|"Train a child in the way he should go, and when he is old he will not turn from it." - Proverbs 22:6|
|Kelsee, Lexi and Katey working on sewing skirts|
Sometimes I just wish the world would stop interfering with our lives.
This weekend I started teaching three of my girls how to sew, and the thought came to me, "This is how it should be; learning the essentials. How could I have let things get so in the way that my 14 year old doesn't know how to sew a dress?" There are more and more days that I want the old days back. I wish my children could have the kind of life I had as a kid. A childhood of playing kickball and hide-an-seek with the dozen other neighborhood kids my age, of flying kites and thinking the school playground was an extension of our yard. After school homework, Gilligan's Island on the tv (which had 4 channels), ice cream snacks and a home cooked dinner every night at 6:00, outings to the store with Mom, going with Dad to check a jobsite or a school sporting event. Okay, my kids do get most of that, except we don't have tv, don't need it and don't watch movies on school days either.
A time when kids could be kids!
But the difference is how busy we are. My household size has recently reduced (those kids just keep getting older!) to eight full-time kiddos. I have five children who are in therapy/counseling (again, a sign of the times, as these are children that we've adopted and have a history of neglect and abuse). Often I have children who are in sports or other church activities. All of these activities require a call to Mom's Taxi. That is a big difference in my childhood vs. my kidz lives; I walked or rode a bike most places. it seemed most activities were close by. I would not have my children ride or walk to most of their activities - not just for safety reasons - but the distances are greater, and we live in the middle of a small town. That means a lot more running and time involvement on my part. Kids are busy, and that keeps Mom busy!
In an old news publication is an article titled “Our Neglected Kids.” The article pointed out that “most of them are properly clothed and fed, but something is missing in the lives of countless children.” For many of them, “it is a matter of needing more attention from their parents,” who are caught up in everyday pressures."
Again, the world is interfering. And we are letting it! It's not just about my teaching the girls to sew, or play piano or bake cookies. It goes much deeper than that. I need to take time to do the teaching that I my mother taught me, and not let things of this world get in the way. It's all about priorities.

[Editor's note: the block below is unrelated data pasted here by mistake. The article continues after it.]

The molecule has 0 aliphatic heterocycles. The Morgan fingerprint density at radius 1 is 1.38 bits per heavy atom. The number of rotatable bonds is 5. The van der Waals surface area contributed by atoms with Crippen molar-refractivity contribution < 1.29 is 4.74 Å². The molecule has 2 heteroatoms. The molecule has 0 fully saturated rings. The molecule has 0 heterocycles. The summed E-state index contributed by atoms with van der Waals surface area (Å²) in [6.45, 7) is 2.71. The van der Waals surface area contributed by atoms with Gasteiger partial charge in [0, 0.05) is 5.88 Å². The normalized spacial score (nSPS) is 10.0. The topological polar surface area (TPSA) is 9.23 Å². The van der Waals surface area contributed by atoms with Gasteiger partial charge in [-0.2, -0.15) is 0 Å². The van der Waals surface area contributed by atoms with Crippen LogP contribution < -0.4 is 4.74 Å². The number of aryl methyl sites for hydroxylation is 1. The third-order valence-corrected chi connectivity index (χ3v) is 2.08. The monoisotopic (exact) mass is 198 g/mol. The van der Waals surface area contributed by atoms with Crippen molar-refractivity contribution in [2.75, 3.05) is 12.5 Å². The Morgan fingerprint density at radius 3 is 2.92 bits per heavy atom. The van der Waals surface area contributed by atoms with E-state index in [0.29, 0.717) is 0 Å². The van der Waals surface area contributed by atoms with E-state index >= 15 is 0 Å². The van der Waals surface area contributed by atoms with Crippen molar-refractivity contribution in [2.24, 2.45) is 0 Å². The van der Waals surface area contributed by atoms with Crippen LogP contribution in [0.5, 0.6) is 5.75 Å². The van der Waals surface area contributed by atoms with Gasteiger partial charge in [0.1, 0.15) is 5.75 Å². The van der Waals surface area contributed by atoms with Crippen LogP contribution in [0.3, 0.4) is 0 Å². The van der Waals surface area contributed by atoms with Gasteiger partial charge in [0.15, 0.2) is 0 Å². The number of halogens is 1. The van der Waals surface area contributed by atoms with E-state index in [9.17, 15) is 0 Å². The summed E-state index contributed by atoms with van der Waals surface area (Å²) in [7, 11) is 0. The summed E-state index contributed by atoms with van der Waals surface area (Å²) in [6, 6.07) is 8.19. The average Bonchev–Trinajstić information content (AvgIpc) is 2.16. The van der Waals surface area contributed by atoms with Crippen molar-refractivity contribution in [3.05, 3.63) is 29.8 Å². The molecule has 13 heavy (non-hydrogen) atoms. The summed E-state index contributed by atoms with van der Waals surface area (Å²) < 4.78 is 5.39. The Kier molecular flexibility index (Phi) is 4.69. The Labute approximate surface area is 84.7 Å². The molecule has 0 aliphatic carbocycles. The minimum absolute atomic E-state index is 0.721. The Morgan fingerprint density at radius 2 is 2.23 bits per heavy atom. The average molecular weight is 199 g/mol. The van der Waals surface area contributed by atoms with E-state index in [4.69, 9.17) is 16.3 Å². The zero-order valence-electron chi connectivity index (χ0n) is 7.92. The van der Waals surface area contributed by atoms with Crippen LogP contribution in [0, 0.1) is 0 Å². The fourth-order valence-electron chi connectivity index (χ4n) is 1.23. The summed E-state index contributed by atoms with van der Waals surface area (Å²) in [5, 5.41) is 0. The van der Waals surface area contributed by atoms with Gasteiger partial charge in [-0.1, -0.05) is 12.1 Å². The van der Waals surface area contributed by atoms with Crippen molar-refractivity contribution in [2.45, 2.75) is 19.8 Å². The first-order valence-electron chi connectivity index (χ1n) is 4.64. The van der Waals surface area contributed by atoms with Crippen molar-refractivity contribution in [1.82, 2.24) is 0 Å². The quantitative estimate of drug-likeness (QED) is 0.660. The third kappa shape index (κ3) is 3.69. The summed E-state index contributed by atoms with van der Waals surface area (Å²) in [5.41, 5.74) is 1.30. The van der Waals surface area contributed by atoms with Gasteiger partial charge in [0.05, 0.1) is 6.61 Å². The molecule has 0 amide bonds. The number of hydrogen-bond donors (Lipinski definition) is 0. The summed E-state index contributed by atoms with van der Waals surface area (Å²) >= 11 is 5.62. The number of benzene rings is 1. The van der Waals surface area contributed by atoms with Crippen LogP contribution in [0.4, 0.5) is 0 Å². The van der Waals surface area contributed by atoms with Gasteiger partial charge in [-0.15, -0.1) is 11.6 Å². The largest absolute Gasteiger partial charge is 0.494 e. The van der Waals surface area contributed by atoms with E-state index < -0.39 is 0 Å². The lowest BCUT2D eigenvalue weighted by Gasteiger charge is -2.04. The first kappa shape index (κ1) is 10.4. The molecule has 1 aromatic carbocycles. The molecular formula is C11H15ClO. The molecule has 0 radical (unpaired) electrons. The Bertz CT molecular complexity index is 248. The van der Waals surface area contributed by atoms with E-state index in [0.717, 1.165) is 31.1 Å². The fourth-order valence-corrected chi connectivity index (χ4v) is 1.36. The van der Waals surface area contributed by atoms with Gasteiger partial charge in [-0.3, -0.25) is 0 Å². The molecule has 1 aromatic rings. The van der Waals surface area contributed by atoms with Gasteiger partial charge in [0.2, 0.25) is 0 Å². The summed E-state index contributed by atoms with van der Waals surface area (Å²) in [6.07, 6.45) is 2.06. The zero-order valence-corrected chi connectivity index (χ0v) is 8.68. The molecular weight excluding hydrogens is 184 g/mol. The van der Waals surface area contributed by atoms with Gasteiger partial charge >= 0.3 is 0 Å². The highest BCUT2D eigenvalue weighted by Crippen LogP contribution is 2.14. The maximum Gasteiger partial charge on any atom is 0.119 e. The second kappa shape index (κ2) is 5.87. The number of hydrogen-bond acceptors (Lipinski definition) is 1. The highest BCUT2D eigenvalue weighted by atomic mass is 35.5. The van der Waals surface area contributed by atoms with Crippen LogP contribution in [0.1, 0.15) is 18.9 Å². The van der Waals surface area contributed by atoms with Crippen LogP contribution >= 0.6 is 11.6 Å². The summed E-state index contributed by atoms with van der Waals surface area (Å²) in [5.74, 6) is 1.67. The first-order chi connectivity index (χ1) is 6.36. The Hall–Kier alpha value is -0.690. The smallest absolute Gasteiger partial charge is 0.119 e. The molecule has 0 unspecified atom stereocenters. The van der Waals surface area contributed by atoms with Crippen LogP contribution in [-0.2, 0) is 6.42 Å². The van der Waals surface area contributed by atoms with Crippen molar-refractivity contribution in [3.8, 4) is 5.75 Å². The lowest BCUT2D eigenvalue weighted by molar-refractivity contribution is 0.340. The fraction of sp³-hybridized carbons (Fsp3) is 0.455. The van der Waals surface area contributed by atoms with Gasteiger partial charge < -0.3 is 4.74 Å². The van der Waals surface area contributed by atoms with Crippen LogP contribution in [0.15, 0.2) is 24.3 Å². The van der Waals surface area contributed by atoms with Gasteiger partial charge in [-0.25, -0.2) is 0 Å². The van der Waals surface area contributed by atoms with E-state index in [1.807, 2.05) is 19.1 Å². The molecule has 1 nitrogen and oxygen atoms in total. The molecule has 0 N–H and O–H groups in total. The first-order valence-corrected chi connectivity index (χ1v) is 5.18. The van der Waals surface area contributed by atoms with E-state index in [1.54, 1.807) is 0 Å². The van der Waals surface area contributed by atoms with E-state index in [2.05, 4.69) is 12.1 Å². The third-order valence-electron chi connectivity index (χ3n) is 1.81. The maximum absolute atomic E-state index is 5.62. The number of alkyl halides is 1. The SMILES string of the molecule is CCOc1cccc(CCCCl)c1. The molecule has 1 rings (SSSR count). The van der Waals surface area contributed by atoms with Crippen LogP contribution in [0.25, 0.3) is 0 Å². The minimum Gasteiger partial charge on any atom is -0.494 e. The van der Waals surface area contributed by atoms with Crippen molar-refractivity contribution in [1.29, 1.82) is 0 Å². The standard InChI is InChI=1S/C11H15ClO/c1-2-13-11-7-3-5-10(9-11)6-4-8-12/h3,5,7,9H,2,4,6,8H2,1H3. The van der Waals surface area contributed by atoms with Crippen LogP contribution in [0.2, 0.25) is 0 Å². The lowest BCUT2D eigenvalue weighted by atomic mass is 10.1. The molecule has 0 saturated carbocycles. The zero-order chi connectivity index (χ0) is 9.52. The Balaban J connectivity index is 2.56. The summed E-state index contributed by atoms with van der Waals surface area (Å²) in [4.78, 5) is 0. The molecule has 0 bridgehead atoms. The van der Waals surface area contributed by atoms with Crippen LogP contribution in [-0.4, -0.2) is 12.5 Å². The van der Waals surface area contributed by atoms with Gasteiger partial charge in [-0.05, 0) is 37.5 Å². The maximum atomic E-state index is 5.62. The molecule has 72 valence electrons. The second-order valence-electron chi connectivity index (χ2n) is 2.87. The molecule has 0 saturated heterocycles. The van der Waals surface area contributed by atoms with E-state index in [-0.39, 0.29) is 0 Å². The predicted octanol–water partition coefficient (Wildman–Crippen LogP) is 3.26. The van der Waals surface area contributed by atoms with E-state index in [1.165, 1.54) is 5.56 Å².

L. Tom Perry stated the three most important principles to teach our children are Faith in God, Obedience and Love.
Faith in God
“If each and every one of us who are parents will reflect upon the responsibilities devolving upon us, we shall come to the conclusion that we should never permit ourselves to do anything that we are not willing to see our children do. We should set them an example that we wish them to imitate.” (Journal of Discourses, 14:192.)
Children need to see their parents demonstrating their faith on a daily basis. They need to see our example of daily prayer, asking the Lord for His blessings and expressing our gratitude. They need to see us worshiping our Father in Heaven. They need to see us cheerfully and willingly giving our time and talents in the service of others. They need to see us studying the scriptures.
Of course there should be prayer and faith and love and obedience to Heavenly Father in our homes. It is our duty as parents to teach tour children these principles. It begins by teaching at the youngest ages. Again, we are to teach by example. Without obedience and extracting discipline, children will not respect either the rules of our home or of society. David O. McKay stated, “Parents who fail to teach obedience to their children, if [their] homes do not develop obedience society will demand it and get it. It is therefore better for the home, with its kindliness, sympathy and understanding to train the child in obedience rather than callously to leave him to the brutal and unsympathetic discipline that society will impose if the home has not already fulfilled its obligation.”
A Reader’s Digest article written about enduring values stated “that the climate of our times tends to support the idea that love is a seasonal monsoon: it comes, it blows fiercely; it goes by. That is too bad, because a child needs the kind of love that is as trustworthy as the rising of the sun. If a child is to grow up to truly join the human race, he needs to know how to keep love alive. “A child should learn not merely learn to love, but to be a loving person—to make love his stance in the world. ‘Love’ may come and go, but a loving person, like the sun itself, never loses his or her sustaining warmth.” (Reader’s Digest, June 1981, p. 164.)
Again, the strongest teaching tool here is by example in our own homes.
What can we do to "fix" this? How can I give my children more of what was such a great part of my growing up? This challenge has hit me like a swatter to that pesky fly. I'm determined to meet the challenge, and looking forward to some changes! I feel inspired that these "coming soon" changes will be of great, great benefit for our whole family. I have much to do, much more to teach. I am setting my goal higher. I can do more, and I will.
If we do not teach our children, the world will. And then where will we be?
"Train a child in the way he should go, and when he is old he will not turn from it."